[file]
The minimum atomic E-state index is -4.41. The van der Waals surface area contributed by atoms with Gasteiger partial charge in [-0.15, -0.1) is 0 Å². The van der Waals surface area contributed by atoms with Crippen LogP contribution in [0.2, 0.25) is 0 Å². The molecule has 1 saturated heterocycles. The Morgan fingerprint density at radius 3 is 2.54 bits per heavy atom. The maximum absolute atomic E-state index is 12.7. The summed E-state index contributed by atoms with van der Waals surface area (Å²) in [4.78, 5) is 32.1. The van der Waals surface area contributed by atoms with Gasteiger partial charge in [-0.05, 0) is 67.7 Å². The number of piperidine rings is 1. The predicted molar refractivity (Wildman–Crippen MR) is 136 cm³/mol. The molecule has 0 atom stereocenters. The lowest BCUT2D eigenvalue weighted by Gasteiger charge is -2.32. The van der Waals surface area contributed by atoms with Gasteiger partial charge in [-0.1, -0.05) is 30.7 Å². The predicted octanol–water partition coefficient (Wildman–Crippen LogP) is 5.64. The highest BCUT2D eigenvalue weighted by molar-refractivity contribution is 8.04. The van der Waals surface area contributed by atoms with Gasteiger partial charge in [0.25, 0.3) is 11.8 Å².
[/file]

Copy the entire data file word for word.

The minimum atomic E-state index is -4.41. The van der Waals surface area contributed by atoms with Gasteiger partial charge in [-0.15, -0.1) is 0 Å². The van der Waals surface area contributed by atoms with Crippen LogP contribution in [0.2, 0.25) is 0 Å². The molecule has 1 saturated heterocycles. The Morgan fingerprint density at radius 3 is 2.54 bits per heavy atom. The maximum absolute atomic E-state index is 12.7. The summed E-state index contributed by atoms with van der Waals surface area (Å²) in [4.78, 5) is 32.1. The van der Waals surface area contributed by atoms with Gasteiger partial charge in [-0.05, 0) is 67.7 Å². The number of piperidine rings is 1. The predicted molar refractivity (Wildman–Crippen MR) is 136 cm³/mol. The molecule has 0 atom stereocenters. The lowest BCUT2D eigenvalue weighted by Gasteiger charge is -2.32. The van der Waals surface area contributed by atoms with Gasteiger partial charge in [-0.1, -0.05) is 30.7 Å². The predicted octanol–water partition coefficient (Wildman–Crippen LogP) is 5.64. The highest BCUT2D eigenvalue weighted by molar-refractivity contribution is 8.04. The van der Waals surface area contributed by atoms with Gasteiger partial charge in [0.25, 0.3) is 11.8 Å².